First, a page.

“At times, certain circumstances outside of a host or guest’s control can impact their ability to meet the terms of a reservation,” the help page states.

According to the terms of service, if a host cancels on the day of check-in or later, guests can leave a public review on the host’s listing profile. Kugler did that (see below), which prompted a response from the host. Again, it’s not necessary to get into the details. Instead, this is meant to serve as a public service reminder that Airbnb, along with many other startups in this sharing economy, are not solely on the side of the customer.

Unlike hotels and taxis, the ethos that the customer is always right doesn’t fly in this type of economy. Airbnb, along with its peers like Uber and Lyft, are intermediaries, which means it’s in their best interest to ensure both hosts and guests are happy, and drivers and riders, respectively. In this case, however, neither the host nor the guest ended up happy.

from iFeeltech IT News Mix4

YouTube Red’s Karate Kid sequel ‘Cobra Kai’ drops new trailer

Cobra Kai never dies, and the resurgence of the rogue karate dojo in the upcoming YouTube Red original series reboot of The Karate Kid shows former sensei John Kreese was true to his mantra in the 1984 classic.

The series, set to debut May 2 on YouTube’s paid subscription service, YouTube Red, will see Ralph Macchio and William Zabka reprise their roles as Daniel LaRusso and Johnny Lawrence, 34 years after the events of the original theatrical release. But a new trailer released this week shows both actors have scarcely lost a step, or a karate kick, even decades later, with both actors now in their 50s.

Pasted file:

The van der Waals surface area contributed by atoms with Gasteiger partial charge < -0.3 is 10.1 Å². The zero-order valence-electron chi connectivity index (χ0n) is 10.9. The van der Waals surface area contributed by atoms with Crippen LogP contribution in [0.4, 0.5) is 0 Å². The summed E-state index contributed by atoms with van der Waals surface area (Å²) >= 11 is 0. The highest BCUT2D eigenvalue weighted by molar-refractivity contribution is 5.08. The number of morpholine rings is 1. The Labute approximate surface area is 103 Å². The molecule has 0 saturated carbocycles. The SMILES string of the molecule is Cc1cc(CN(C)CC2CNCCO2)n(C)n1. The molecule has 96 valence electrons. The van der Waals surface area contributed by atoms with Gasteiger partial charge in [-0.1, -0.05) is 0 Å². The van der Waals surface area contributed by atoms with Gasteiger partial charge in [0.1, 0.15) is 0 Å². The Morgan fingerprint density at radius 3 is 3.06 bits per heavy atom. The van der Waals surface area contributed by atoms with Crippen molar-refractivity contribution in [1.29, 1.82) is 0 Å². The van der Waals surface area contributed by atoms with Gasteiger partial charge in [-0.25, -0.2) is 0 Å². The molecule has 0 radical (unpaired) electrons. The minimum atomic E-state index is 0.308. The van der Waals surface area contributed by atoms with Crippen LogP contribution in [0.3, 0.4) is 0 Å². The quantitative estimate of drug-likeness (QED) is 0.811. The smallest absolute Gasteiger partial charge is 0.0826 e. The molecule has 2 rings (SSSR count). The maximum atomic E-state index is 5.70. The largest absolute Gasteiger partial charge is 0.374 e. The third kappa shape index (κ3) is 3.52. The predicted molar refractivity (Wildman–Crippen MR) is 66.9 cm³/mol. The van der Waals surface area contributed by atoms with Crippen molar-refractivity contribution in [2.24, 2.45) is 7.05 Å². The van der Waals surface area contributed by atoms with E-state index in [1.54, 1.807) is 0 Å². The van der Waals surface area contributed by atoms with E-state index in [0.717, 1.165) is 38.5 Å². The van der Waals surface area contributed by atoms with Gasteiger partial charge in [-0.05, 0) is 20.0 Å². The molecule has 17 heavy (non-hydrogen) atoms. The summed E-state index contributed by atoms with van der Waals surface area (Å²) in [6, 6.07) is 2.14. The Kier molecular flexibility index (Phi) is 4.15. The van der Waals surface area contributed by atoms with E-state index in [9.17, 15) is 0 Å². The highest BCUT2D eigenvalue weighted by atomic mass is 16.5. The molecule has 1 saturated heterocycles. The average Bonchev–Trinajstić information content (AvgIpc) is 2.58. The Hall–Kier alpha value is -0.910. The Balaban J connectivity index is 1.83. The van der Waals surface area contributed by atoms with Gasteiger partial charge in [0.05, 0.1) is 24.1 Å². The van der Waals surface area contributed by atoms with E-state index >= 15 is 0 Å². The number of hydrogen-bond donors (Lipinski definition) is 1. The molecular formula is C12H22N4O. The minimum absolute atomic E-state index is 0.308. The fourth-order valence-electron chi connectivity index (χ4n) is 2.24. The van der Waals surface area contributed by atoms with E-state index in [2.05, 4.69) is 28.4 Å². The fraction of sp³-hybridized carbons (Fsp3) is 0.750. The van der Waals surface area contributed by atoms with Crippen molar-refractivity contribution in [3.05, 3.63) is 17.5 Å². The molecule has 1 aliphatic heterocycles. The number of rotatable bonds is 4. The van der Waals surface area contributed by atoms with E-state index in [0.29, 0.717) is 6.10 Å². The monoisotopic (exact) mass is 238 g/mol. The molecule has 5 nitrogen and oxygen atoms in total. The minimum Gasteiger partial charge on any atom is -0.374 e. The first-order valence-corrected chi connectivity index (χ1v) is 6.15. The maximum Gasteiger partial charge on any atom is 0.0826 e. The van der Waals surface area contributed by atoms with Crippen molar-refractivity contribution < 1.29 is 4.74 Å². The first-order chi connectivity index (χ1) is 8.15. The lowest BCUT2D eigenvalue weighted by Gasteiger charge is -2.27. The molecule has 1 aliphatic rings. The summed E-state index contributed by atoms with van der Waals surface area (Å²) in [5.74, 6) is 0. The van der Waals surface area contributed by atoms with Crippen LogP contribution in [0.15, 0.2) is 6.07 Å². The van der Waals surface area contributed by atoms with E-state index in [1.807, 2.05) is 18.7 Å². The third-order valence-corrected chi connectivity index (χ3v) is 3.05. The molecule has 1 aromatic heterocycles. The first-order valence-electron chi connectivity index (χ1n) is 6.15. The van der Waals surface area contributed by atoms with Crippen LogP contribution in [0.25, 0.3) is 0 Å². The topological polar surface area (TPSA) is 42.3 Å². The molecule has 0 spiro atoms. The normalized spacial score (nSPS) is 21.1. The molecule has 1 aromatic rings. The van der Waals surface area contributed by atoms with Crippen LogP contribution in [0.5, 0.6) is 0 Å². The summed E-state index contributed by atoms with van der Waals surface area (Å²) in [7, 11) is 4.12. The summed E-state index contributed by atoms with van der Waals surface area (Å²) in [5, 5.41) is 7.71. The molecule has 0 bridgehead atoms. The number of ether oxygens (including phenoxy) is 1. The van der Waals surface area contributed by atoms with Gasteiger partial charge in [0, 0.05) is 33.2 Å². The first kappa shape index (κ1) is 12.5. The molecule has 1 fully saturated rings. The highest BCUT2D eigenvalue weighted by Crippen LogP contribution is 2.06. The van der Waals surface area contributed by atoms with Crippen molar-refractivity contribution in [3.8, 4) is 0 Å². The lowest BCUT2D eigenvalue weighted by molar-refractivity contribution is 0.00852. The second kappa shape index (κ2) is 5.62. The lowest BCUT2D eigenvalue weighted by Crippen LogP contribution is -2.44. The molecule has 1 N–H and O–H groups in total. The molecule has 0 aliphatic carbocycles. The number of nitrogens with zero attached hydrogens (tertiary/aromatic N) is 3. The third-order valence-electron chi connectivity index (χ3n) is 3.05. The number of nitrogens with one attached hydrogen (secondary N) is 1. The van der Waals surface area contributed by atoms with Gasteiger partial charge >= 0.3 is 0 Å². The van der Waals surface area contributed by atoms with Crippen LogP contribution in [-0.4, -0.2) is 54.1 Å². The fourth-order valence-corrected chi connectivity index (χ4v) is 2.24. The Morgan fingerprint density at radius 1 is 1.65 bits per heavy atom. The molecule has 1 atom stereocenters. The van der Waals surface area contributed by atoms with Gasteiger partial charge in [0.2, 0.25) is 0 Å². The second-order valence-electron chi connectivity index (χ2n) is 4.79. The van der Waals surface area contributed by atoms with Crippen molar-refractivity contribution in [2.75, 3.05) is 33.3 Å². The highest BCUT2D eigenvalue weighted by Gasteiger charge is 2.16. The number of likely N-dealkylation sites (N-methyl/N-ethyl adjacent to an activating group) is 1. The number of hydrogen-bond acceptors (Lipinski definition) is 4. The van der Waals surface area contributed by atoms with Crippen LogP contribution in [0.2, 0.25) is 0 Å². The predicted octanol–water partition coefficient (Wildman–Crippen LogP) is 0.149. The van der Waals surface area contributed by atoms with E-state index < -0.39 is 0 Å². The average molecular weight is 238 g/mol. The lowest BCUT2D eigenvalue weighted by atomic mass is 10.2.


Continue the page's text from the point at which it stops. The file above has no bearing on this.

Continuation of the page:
The trailer opens with a scruffy-looking Johnny passed out on the floor surrounded by beer cans, and contrasts with a clean-cut, chipper Daniel in a rather funny commercial for a car dealership bearing the LaRusso name, perfectly setting up the arcs each character’s life followed after the original film’s All Valley Karate Tournament, in which young underdog Daniel resoundingly defeated the seemingly unbeatable Johnny with a now-iconic crane kick to the face. After visiting Daniel at his dealership and experiencing an unexpected humiliation, Johnny decides to restart the notorious Cobra Kai dojo, and train a new generation of kids in its misguided mold.

The trailer is fairly violent and profanity laden, a stark departure from the decidedly more family friendly original film series. The new series is written and executive produced by Josh Heald, Jon Hurwitz, and Hayden Schlossberg, and will get its debut at the Tribeca Film Festival on April 24 before its YouTube Red release.